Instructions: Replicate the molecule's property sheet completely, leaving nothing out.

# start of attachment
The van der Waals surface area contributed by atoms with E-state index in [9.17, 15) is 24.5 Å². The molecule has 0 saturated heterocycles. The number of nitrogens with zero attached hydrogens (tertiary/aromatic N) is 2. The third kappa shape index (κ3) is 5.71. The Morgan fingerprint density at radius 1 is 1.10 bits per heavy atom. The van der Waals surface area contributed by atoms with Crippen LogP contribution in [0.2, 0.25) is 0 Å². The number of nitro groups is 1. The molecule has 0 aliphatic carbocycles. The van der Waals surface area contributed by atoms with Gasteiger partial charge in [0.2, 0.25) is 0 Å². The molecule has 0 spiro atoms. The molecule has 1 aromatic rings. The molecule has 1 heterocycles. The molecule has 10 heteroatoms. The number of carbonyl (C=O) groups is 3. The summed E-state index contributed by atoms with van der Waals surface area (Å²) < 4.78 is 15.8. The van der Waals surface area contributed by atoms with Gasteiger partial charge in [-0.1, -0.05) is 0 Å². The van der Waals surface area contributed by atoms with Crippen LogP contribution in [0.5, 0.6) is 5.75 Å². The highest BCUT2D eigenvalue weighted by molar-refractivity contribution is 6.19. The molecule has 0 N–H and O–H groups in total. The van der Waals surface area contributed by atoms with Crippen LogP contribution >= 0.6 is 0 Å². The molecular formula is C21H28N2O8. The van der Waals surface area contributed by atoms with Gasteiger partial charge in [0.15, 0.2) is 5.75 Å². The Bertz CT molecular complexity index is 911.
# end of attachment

The van der Waals surface area contributed by atoms with E-state index in [9.17, 15) is 24.5 Å². The molecule has 0 saturated heterocycles. The number of nitrogens with zero attached hydrogens (tertiary/aromatic N) is 2. The third kappa shape index (κ3) is 5.71. The Morgan fingerprint density at radius 1 is 1.10 bits per heavy atom. The van der Waals surface area contributed by atoms with Crippen LogP contribution in [0.2, 0.25) is 0 Å². The number of nitro groups is 1. The molecule has 0 aliphatic carbocycles. The van der Waals surface area contributed by atoms with Gasteiger partial charge in [0.2, 0.25) is 0 Å². The molecule has 0 spiro atoms. The molecule has 1 aromatic rings. The molecule has 1 heterocycles. The molecule has 10 heteroatoms. The number of carbonyl (C=O) groups is 3. The summed E-state index contributed by atoms with van der Waals surface area (Å²) < 4.78 is 15.8. The van der Waals surface area contributed by atoms with Gasteiger partial charge in [-0.1, -0.05) is 0 Å². The van der Waals surface area contributed by atoms with Crippen LogP contribution in [0.5, 0.6) is 5.75 Å². The highest BCUT2D eigenvalue weighted by molar-refractivity contribution is 6.19. The molecule has 0 N–H and O–H groups in total. The van der Waals surface area contributed by atoms with Crippen LogP contribution >= 0.6 is 0 Å². The molecular formula is C21H28N2O8. The van der Waals surface area contributed by atoms with Gasteiger partial charge in [0.15, 0.2) is 5.75 Å². The Bertz CT molecular complexity index is 911.